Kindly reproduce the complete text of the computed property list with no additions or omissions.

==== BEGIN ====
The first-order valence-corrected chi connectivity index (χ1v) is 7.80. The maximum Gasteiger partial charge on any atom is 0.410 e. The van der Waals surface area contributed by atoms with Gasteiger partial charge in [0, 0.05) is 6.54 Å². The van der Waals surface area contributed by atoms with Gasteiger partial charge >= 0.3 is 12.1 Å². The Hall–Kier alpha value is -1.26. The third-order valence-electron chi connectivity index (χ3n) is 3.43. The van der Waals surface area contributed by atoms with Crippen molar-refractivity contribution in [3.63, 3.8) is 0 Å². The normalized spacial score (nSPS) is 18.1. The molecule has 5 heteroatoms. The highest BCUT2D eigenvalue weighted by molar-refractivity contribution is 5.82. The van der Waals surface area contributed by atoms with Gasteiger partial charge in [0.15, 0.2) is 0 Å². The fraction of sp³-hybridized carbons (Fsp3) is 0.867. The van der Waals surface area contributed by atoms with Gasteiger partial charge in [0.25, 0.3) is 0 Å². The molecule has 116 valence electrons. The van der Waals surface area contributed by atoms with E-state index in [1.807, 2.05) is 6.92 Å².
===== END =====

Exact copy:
The first-order valence-corrected chi connectivity index (χ1v) is 7.80. The maximum Gasteiger partial charge on any atom is 0.410 e. The van der Waals surface area contributed by atoms with Gasteiger partial charge in [0, 0.05) is 6.54 Å². The van der Waals surface area contributed by atoms with Gasteiger partial charge >= 0.3 is 12.1 Å². The Hall–Kier alpha value is -1.26. The third-order valence-electron chi connectivity index (χ3n) is 3.43. The van der Waals surface area contributed by atoms with Crippen molar-refractivity contribution in [3.63, 3.8) is 0 Å². The normalized spacial score (nSPS) is 18.1. The molecule has 5 heteroatoms. The highest BCUT2D eigenvalue weighted by molar-refractivity contribution is 5.82. The van der Waals surface area contributed by atoms with Gasteiger partial charge in [0.15, 0.2) is 0 Å². The fraction of sp³-hybridized carbons (Fsp3) is 0.867. The van der Waals surface area contributed by atoms with Gasteiger partial charge in [0.25, 0.3) is 0 Å². The molecule has 116 valence electrons. The van der Waals surface area contributed by atoms with E-state index in [1.807, 2.05) is 6.92 Å².